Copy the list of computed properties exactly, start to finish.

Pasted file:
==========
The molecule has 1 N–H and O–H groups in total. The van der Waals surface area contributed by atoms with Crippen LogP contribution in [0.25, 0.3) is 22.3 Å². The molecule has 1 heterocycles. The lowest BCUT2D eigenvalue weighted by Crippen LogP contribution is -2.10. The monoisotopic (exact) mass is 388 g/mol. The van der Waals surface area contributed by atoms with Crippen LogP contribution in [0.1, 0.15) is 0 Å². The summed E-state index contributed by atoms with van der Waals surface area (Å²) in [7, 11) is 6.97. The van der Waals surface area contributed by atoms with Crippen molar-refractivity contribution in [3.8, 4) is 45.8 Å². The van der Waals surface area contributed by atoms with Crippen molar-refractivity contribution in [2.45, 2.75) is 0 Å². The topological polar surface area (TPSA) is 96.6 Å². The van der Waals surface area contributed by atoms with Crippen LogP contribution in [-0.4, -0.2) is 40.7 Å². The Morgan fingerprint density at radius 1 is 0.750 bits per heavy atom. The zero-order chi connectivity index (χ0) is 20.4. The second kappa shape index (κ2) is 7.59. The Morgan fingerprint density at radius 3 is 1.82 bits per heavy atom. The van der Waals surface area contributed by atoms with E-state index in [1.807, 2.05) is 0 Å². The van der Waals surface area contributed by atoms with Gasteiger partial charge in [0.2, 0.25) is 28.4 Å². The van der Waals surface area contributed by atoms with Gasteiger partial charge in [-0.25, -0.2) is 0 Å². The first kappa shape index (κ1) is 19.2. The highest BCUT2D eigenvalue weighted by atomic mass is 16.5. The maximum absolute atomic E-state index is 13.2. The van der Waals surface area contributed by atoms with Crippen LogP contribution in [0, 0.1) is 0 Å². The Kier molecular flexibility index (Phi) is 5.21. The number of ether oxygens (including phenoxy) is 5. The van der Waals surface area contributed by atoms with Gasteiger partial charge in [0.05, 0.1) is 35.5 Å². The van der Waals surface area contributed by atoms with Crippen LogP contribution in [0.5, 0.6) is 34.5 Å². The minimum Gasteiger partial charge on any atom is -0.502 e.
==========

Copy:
The molecule has 1 N–H and O–H groups in total. The van der Waals surface area contributed by atoms with Crippen LogP contribution in [0.25, 0.3) is 22.3 Å². The molecule has 1 heterocycles. The lowest BCUT2D eigenvalue weighted by Crippen LogP contribution is -2.10. The monoisotopic (exact) mass is 388 g/mol. The van der Waals surface area contributed by atoms with Crippen LogP contribution in [0.1, 0.15) is 0 Å². The summed E-state index contributed by atoms with van der Waals surface area (Å²) in [7, 11) is 6.97. The van der Waals surface area contributed by atoms with Crippen molar-refractivity contribution in [3.8, 4) is 45.8 Å². The van der Waals surface area contributed by atoms with Crippen molar-refractivity contribution in [2.45, 2.75) is 0 Å². The topological polar surface area (TPSA) is 96.6 Å². The van der Waals surface area contributed by atoms with Crippen LogP contribution in [-0.4, -0.2) is 40.7 Å². The Morgan fingerprint density at radius 1 is 0.750 bits per heavy atom. The zero-order chi connectivity index (χ0) is 20.4. The second kappa shape index (κ2) is 7.59. The Morgan fingerprint density at radius 3 is 1.82 bits per heavy atom. The van der Waals surface area contributed by atoms with E-state index in [1.807, 2.05) is 0 Å². The van der Waals surface area contributed by atoms with Gasteiger partial charge in [0.2, 0.25) is 28.4 Å². The van der Waals surface area contributed by atoms with Gasteiger partial charge in [-0.25, -0.2) is 0 Å². The first kappa shape index (κ1) is 19.2. The highest BCUT2D eigenvalue weighted by atomic mass is 16.5. The maximum absolute atomic E-state index is 13.2. The van der Waals surface area contributed by atoms with Crippen LogP contribution in [0, 0.1) is 0 Å². The Kier molecular flexibility index (Phi) is 5.21. The number of ether oxygens (including phenoxy) is 5. The van der Waals surface area contributed by atoms with Gasteiger partial charge in [0.05, 0.1) is 35.5 Å². The van der Waals surface area contributed by atoms with Crippen LogP contribution in [0.5, 0.6) is 34.5 Å². The minimum Gasteiger partial charge on any atom is -0.502 e.